The current business environment has a major dilemma; moral and ethical leaders are becoming more difficult to find and identify. According to a research study conducted by the Watson Wyatt group, 44 percent of the employees surveyed said that the top management within their company was not honest (CNNMoney, 2004). In order to fully appreciate the conclusion for the above survey one must understand what ethics and morals mean in today’s business communities. Ethics are defined in today’s business communities as acceptable guidelines for behaviors within a group or company, and morals are defined as a particular individual’s values of right and wrong (DuBrin, 2010). So how can our company ensure that our leaders are being moral and ethical leaders? Well according to The quest for moral leaders: Essays on leadership ethics, we can start by ensuring that our leadership always abides by the principles of ethical and moral leaders (Ciulla, Price, & Murphy, 2005). There are five principles that an ethical leader should always abide by and they are: 1) always be honest and trustworthy; 2) be attentive to all of their stakeholders; 3) work to build community; 4) always respect each and every person; and 5) they should accomplish silent victories. Each of these principles provides a key element to having ethical and moral leadership as well as having a successful company since one must have the other. Principle one says leaders should always be honest and trustworthy. This is a crucial quality of any successful leader since is it a key factor of acquiring additional employees as followers in ethical practices within any organization. It goes without saying that people will follow the lead of those they trust most. Principle two which says leaders should be attentive to their stakeholders is vital because without stakeholders, the company could not grow and therefore would not thrive. Ethical and moral leaders will take into account how decisions will impact each of...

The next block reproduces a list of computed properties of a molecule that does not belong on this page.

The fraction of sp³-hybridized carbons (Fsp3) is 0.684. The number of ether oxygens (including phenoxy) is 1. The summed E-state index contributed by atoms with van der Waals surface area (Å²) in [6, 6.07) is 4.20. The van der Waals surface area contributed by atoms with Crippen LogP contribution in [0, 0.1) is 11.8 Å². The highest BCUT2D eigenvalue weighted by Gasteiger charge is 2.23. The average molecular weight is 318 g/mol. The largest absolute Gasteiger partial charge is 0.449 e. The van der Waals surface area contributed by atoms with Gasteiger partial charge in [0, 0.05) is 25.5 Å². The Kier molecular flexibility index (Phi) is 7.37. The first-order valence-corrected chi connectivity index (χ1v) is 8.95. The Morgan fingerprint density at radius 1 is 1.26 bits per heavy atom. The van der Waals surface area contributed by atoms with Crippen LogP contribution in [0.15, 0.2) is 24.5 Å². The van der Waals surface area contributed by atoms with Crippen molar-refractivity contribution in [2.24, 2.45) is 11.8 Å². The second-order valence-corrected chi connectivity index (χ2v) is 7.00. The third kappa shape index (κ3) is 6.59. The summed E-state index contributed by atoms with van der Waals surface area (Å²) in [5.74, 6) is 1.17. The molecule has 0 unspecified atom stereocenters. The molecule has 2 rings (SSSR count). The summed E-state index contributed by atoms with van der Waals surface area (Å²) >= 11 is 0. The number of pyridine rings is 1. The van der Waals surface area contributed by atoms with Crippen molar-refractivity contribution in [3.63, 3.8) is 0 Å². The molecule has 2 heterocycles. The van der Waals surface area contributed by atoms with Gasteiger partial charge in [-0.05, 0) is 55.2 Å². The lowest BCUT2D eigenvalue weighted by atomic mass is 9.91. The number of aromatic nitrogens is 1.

References: Ciulla, J.B., Price, T.L., & Murphy, S.E. (2005). The quest for moral leaders: Essays on
leadership ethics. Cheltenham, UK: Edward Elgar
CNNMoney (January 16, 2004). “Is Your Boss a Crook?" Retrieved August 13, 2012 form:
DuBrin, A. (2010). Leadership: Research findings, practice, and skills (6th ed.). Mason,
OH: South-Western, Cengage Learning.
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